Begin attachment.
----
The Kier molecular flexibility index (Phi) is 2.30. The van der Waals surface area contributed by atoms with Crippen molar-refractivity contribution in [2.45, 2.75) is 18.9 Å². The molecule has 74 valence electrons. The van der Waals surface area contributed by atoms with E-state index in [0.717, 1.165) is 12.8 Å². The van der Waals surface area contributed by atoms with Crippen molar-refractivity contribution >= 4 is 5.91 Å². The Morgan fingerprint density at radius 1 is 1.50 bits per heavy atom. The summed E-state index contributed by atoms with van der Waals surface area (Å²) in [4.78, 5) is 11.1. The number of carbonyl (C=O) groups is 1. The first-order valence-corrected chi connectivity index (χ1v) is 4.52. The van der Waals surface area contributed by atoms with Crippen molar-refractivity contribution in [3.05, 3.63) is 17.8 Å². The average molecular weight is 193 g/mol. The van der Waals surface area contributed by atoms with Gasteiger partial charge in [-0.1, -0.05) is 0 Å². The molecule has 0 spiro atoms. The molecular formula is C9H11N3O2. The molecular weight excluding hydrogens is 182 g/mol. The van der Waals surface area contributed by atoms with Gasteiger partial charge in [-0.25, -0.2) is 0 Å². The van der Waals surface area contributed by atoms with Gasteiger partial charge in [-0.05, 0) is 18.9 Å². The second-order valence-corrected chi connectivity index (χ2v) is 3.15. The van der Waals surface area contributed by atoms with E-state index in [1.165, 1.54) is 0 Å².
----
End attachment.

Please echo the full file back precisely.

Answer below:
The Kier molecular flexibility index (Phi) is 2.30. The van der Waals surface area contributed by atoms with Crippen molar-refractivity contribution in [2.45, 2.75) is 18.9 Å². The molecule has 74 valence electrons. The van der Waals surface area contributed by atoms with E-state index in [0.717, 1.165) is 12.8 Å². The van der Waals surface area contributed by atoms with Crippen molar-refractivity contribution >= 4 is 5.91 Å². The Morgan fingerprint density at radius 1 is 1.50 bits per heavy atom. The summed E-state index contributed by atoms with van der Waals surface area (Å²) in [4.78, 5) is 11.1. The number of carbonyl (C=O) groups is 1. The first-order valence-corrected chi connectivity index (χ1v) is 4.52. The van der Waals surface area contributed by atoms with Crippen molar-refractivity contribution in [3.05, 3.63) is 17.8 Å². The average molecular weight is 193 g/mol. The van der Waals surface area contributed by atoms with Gasteiger partial charge in [-0.1, -0.05) is 0 Å². The molecule has 0 spiro atoms. The molecular formula is C9H11N3O2. The molecular weight excluding hydrogens is 182 g/mol. The van der Waals surface area contributed by atoms with Gasteiger partial charge in [-0.25, -0.2) is 0 Å². The van der Waals surface area contributed by atoms with Gasteiger partial charge in [-0.05, 0) is 18.9 Å². The second-order valence-corrected chi connectivity index (χ2v) is 3.15. The van der Waals surface area contributed by atoms with E-state index in [1.165, 1.54) is 0 Å².